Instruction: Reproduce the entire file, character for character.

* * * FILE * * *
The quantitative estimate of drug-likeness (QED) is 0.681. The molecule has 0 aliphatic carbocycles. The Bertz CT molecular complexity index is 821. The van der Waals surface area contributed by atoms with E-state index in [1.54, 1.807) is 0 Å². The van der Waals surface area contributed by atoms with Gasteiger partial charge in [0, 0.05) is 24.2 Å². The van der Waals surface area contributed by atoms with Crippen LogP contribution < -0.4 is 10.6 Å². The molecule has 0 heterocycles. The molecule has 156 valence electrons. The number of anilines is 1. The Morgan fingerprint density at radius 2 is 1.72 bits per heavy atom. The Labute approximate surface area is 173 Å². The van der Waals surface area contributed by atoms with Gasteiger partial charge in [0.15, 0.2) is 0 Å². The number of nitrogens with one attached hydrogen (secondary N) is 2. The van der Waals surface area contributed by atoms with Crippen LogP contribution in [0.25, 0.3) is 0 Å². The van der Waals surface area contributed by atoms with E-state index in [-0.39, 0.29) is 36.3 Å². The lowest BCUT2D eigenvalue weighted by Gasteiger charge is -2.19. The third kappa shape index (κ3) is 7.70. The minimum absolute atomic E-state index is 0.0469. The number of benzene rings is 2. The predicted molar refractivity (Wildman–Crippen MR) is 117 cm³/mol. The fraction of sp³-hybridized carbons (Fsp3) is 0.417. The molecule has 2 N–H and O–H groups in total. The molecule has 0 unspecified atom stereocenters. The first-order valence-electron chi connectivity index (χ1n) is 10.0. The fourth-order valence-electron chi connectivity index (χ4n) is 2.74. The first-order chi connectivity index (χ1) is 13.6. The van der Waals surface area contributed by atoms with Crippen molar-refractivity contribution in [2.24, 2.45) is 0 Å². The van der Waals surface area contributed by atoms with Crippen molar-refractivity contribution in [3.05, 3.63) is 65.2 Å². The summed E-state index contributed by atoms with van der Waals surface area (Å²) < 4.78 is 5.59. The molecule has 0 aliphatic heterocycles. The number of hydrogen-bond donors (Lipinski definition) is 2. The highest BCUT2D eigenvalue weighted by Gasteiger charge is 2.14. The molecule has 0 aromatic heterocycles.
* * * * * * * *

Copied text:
The quantitative estimate of drug-likeness (QED) is 0.681. The molecule has 0 aliphatic carbocycles. The Bertz CT molecular complexity index is 821. The van der Waals surface area contributed by atoms with E-state index in [1.54, 1.807) is 0 Å². The van der Waals surface area contributed by atoms with Gasteiger partial charge in [0, 0.05) is 24.2 Å². The van der Waals surface area contributed by atoms with Crippen LogP contribution < -0.4 is 10.6 Å². The molecule has 0 heterocycles. The molecule has 156 valence electrons. The number of anilines is 1. The Morgan fingerprint density at radius 2 is 1.72 bits per heavy atom. The Labute approximate surface area is 173 Å². The van der Waals surface area contributed by atoms with Gasteiger partial charge in [0.15, 0.2) is 0 Å². The number of nitrogens with one attached hydrogen (secondary N) is 2. The van der Waals surface area contributed by atoms with Crippen LogP contribution in [0.25, 0.3) is 0 Å². The van der Waals surface area contributed by atoms with E-state index in [-0.39, 0.29) is 36.3 Å². The lowest BCUT2D eigenvalue weighted by Gasteiger charge is -2.19. The third kappa shape index (κ3) is 7.70. The minimum absolute atomic E-state index is 0.0469. The number of benzene rings is 2. The predicted molar refractivity (Wildman–Crippen MR) is 117 cm³/mol. The fraction of sp³-hybridized carbons (Fsp3) is 0.417. The molecule has 2 N–H and O–H groups in total. The molecule has 0 unspecified atom stereocenters. The first-order valence-electron chi connectivity index (χ1n) is 10.0. The fourth-order valence-electron chi connectivity index (χ4n) is 2.74. The first-order chi connectivity index (χ1) is 13.6. The van der Waals surface area contributed by atoms with Crippen molar-refractivity contribution in [2.24, 2.45) is 0 Å². The van der Waals surface area contributed by atoms with Crippen molar-refractivity contribution in [3.05, 3.63) is 65.2 Å². The summed E-state index contributed by atoms with van der Waals surface area (Å²) < 4.78 is 5.59. The molecule has 0 aliphatic heterocycles. The number of hydrogen-bond donors (Lipinski definition) is 2. The highest BCUT2D eigenvalue weighted by Gasteiger charge is 2.14. The molecule has 0 aromatic heterocycles.